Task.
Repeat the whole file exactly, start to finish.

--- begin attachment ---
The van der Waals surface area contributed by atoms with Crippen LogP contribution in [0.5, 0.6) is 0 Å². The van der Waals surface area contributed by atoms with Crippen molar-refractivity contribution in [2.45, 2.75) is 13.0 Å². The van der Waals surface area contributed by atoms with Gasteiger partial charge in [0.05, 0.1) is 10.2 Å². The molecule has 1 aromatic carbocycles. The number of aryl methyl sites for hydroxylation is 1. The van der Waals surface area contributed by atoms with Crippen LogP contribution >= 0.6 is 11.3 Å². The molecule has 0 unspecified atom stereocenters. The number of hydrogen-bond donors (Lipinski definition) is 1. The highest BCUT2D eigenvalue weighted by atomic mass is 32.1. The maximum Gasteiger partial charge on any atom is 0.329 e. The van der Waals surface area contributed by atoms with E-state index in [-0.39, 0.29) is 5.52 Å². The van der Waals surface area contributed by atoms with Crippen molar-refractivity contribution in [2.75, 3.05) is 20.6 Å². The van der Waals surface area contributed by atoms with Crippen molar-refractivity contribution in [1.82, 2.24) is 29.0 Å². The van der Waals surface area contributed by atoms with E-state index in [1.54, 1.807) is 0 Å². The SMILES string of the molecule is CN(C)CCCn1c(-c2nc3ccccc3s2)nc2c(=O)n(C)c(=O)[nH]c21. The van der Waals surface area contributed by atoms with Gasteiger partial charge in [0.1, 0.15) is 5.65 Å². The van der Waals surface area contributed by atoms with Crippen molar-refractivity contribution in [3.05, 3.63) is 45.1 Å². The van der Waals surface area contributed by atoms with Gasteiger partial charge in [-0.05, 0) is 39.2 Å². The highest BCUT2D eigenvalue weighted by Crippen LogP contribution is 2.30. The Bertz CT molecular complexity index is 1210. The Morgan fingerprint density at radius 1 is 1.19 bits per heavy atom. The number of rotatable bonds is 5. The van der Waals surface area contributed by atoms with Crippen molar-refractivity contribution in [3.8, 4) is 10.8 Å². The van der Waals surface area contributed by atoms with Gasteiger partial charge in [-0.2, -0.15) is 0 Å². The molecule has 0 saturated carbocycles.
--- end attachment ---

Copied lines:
The van der Waals surface area contributed by atoms with Crippen LogP contribution in [0.5, 0.6) is 0 Å². The van der Waals surface area contributed by atoms with Crippen molar-refractivity contribution in [2.45, 2.75) is 13.0 Å². The van der Waals surface area contributed by atoms with Gasteiger partial charge in [0.05, 0.1) is 10.2 Å². The molecule has 1 aromatic carbocycles. The number of aryl methyl sites for hydroxylation is 1. The van der Waals surface area contributed by atoms with Crippen LogP contribution >= 0.6 is 11.3 Å². The molecule has 0 unspecified atom stereocenters. The number of hydrogen-bond donors (Lipinski definition) is 1. The highest BCUT2D eigenvalue weighted by atomic mass is 32.1. The maximum Gasteiger partial charge on any atom is 0.329 e. The van der Waals surface area contributed by atoms with E-state index in [-0.39, 0.29) is 5.52 Å². The van der Waals surface area contributed by atoms with Crippen molar-refractivity contribution in [2.75, 3.05) is 20.6 Å². The van der Waals surface area contributed by atoms with Crippen molar-refractivity contribution in [1.82, 2.24) is 29.0 Å². The van der Waals surface area contributed by atoms with E-state index in [1.54, 1.807) is 0 Å². The SMILES string of the molecule is CN(C)CCCn1c(-c2nc3ccccc3s2)nc2c(=O)n(C)c(=O)[nH]c21. The van der Waals surface area contributed by atoms with Gasteiger partial charge in [0.1, 0.15) is 5.65 Å². The van der Waals surface area contributed by atoms with Crippen molar-refractivity contribution in [3.05, 3.63) is 45.1 Å². The van der Waals surface area contributed by atoms with Gasteiger partial charge in [-0.05, 0) is 39.2 Å². The highest BCUT2D eigenvalue weighted by Crippen LogP contribution is 2.30. The Bertz CT molecular complexity index is 1210. The Morgan fingerprint density at radius 1 is 1.19 bits per heavy atom. The number of rotatable bonds is 5. The van der Waals surface area contributed by atoms with Crippen molar-refractivity contribution in [3.8, 4) is 10.8 Å². The van der Waals surface area contributed by atoms with Gasteiger partial charge in [-0.2, -0.15) is 0 Å². The molecule has 0 saturated carbocycles.